“Let us be strong and clear in our re­solve that no mat­ter where we sit along po­lit­i­cal lines we stand to­gether against this,’’ Jansen told the house. “Please op­pose it. Don’t ig­nore it. Don’t look the other way. Don’t ex­cuse it. Be­cause our daugh­ters are watch­ing us.’’

Jansen was given a stand­ing ova­tion from politi­cians on both sides of the aisle.

In 2015, Al­berta En­ergy Min­is­ter Marg McCuaig-Boyd tear­fully spoke about feel­ing cy­ber­bul­lied and con­cerned to go home over a plan to change farm health and safety rules. The fol­low­ing year, Op­po­si­tion leader Brian Jean apol­o­gized for hint­ing at vi­o­lence against Not­ley at a town­hall meet­ing.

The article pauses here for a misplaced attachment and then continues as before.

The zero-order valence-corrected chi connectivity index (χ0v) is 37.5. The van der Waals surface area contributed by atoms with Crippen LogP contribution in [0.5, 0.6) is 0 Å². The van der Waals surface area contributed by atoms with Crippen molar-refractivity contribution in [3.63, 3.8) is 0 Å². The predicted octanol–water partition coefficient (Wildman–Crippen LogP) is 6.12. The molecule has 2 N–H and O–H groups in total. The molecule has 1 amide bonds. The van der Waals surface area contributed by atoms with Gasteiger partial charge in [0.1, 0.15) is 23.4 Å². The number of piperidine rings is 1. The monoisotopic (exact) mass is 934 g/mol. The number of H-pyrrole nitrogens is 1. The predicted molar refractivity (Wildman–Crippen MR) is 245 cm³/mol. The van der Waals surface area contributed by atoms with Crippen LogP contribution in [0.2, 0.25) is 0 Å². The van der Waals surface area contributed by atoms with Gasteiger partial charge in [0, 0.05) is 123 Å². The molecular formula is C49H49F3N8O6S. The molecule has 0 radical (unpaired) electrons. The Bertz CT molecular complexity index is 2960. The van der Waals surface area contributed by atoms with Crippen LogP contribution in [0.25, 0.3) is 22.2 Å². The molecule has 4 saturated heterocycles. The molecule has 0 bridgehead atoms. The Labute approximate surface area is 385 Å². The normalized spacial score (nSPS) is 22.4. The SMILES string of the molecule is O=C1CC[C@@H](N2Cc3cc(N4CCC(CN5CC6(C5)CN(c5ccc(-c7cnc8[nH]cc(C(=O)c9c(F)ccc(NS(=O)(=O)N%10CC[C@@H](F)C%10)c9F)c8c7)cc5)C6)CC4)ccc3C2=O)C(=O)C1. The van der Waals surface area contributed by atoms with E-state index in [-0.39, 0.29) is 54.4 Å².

Wynne, mean­while, has been bom­barded with ho­mo­pho­bic abuse on so­cial me­dia, while Clark was once asked by a DJ what it was like to be a “MILF’’ — a lewd term re­fer­ring to her looks.

In Halifax, pro­vin­cial politi­cian Lenore Zann re­called Tues­day how she was bul­lied on­line in 2013 af­ter some­one posted a top­less photo of her on Twit­ter.

Zann, a mem­ber of the Nova Sco­tia leg­is­la­ture from the Truro area, filed a com­plaint un­der the prov­ince’s now-de­funct anti-cy­ber­bul­ly­ing law.

The former ac­tor and pro­ducer said she had been ha­rassed on Twit­ter for two weeks af­ter a young man posted a photo taken from the ca­ble TV series “The L Word,’’ in which Zann ap­peared top­less in a shower scene in 2008. Zann said the sender re­fused to delete the im­age, while oth­ers retweeted the pic­ture and hurled vul­gar in­sults at her.